Commentary on the Bible, by Adam Clarke, , at sacred-texts.com
Paul answers for himself before Agrippa, to whom he pays a true compliment, in order to secure a favorable hearing, Act 26:1-3; gives an account of his education from his youth up, Act 26:4, Act 26:5; shows that the Jews persecuted him for his maintaining the hope of the resurrection, Act 26:6-8; states his persecution of the Christians, Act 26:9-11; gives an account of his miraculous conversion, Act 26:12-16; and of his call to the ministry, Act 26:16-18. His obedience to that call, and his success in preaching the doctrine of Christ crucified, Act 26:19-23. While he is thus speaking, Festus interrupts him, and declares him to be mad through his abundant learning, Act 26:24; which charge he modestly refutes with inimitable address, and appeals to King Agrippa for the truth and correctness of his speech, Act 26:25-27. On which, Agrippa confesses himself almost converted to Christianity, Act 26:28. Paul's affectionate and elegant address to him on this declaration, Act 26:29. The council breaks up, and they all pronounce him innocent, Act 26:30-32.
Then Paul stretched forth the hand - This act, as we have already seen on Act 21:40, was merely to gain attention; it was no rhetorical flourish, nor designed for one. From knowing, partly by descriptions, and partly by ancient statues, how orators and others who address a concourse of people stood, we can easily conceive the attitude of St. Paul. When the right hand was stretched out, the left remained under the cloak, which being thrown off the right shoulder, to give the arm the fuller liberty, it then rested on the left: under these circumstances, the hand could be stretched out gracefully, but was confined to no one attitude, though the third and fourth fingers were generally clenched.
I think myself happy - As if he had said, This is a peculiarly fortunate circumstance in my favor, that I am called to make my defense before a judge so intelligent, and so well acquainted with the laws and customs of our country. It may be necessary just to observe that this Agrippa was king of Trachonitis, a region which lay on the north of Palestine, on the east side of Jordan, and south of Damascus. For his possessions, see on Act 25:13 (note).
My manner of life, etc. - The apostle means to state that, though born in Tarsus, he had a regular Jewish education, having been sent up to Jerusalem for that purpose; but at what age does not appear; probably about twelve, for at this age the male children were probably brought to the annual solemnities. See on Luk 2:41 (note).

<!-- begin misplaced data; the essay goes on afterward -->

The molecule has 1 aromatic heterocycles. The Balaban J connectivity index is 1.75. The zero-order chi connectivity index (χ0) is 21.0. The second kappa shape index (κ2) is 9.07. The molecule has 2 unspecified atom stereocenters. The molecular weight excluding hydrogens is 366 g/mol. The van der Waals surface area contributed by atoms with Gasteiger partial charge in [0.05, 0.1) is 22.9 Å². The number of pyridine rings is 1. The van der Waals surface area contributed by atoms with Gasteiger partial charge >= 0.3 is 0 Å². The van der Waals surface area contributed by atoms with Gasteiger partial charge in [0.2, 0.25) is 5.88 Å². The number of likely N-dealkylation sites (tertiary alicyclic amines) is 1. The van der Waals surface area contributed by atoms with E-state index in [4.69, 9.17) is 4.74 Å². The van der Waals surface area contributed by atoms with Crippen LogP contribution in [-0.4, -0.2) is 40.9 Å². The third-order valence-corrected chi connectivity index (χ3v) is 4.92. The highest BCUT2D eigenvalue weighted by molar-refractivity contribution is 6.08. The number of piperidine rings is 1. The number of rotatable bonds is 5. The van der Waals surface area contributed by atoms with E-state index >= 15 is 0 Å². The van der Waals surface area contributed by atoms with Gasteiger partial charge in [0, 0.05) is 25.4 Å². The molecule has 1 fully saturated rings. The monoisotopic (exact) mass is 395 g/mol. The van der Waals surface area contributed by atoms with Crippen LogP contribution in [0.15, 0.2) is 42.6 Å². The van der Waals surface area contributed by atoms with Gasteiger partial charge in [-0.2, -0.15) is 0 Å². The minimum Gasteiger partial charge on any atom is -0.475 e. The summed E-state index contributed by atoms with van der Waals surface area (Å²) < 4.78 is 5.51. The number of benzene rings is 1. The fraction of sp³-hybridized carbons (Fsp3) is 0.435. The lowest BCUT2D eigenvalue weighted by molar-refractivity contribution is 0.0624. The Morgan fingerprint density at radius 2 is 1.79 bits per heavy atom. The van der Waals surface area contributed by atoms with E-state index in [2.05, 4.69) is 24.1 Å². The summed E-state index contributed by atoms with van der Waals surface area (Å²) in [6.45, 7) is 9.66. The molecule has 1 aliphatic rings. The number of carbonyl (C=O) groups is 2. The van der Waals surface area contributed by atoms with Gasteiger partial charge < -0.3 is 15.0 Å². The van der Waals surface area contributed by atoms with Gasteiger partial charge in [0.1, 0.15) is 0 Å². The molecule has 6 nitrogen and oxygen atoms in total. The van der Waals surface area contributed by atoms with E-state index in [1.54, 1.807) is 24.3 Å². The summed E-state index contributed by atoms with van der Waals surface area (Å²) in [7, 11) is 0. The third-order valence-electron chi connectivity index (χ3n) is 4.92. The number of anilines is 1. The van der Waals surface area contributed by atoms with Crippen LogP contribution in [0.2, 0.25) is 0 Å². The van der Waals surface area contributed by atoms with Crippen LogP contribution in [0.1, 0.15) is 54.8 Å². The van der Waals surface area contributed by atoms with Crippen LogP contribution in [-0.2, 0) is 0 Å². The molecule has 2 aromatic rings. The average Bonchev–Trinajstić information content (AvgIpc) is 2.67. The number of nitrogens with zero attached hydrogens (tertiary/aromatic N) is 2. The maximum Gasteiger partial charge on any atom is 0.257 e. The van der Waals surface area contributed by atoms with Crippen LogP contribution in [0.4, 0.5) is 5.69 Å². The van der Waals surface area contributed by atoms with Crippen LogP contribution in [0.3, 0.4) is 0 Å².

After the most straitest sect - That is, the Pharisees; who were reputed the strictest in their doctrines, and in their moral practices, of all the sects then among the Jews. The sects were the Pharisees, Sadducees, and Essenes.
For the hope of the promise - This does not appear to mean, the hope of the Messiah, as some have imagined, but the hope of the resurrection of the dead, to which the apostle referred in Act 23:6 (note), where he says to the Jewish council, (from which the Roman governor took him), of the hope and resurrection of the dead I am called in question: see the notes there. And here he says, I stand and am judged for the hope of the promise, etc., and to which, he says, Act 26:7, the twelve tribes hope to come. The Messiah had come, and was gone again, as Paul well knew; and what is here meant is something which the Jews hoped to come to, or attain; not what was to come to them; and this singular observation excludes the Messiah from being meant. It was the resurrection of all men from the dead which Paul's words signified; and this the Jews had been taught to hope for, by many passages in the Old Testament. I shall only add, that when, in the next verse, this hope of the promise is mentioned as what the Jews did then hope, καταντηοαι, to come to, it is the very same word which Paul, in Phi 3:11, uses to express the same thing: If by any means, (says he) καταντησω, I might attain to, the resurrection of the dead. Bp. Pearce.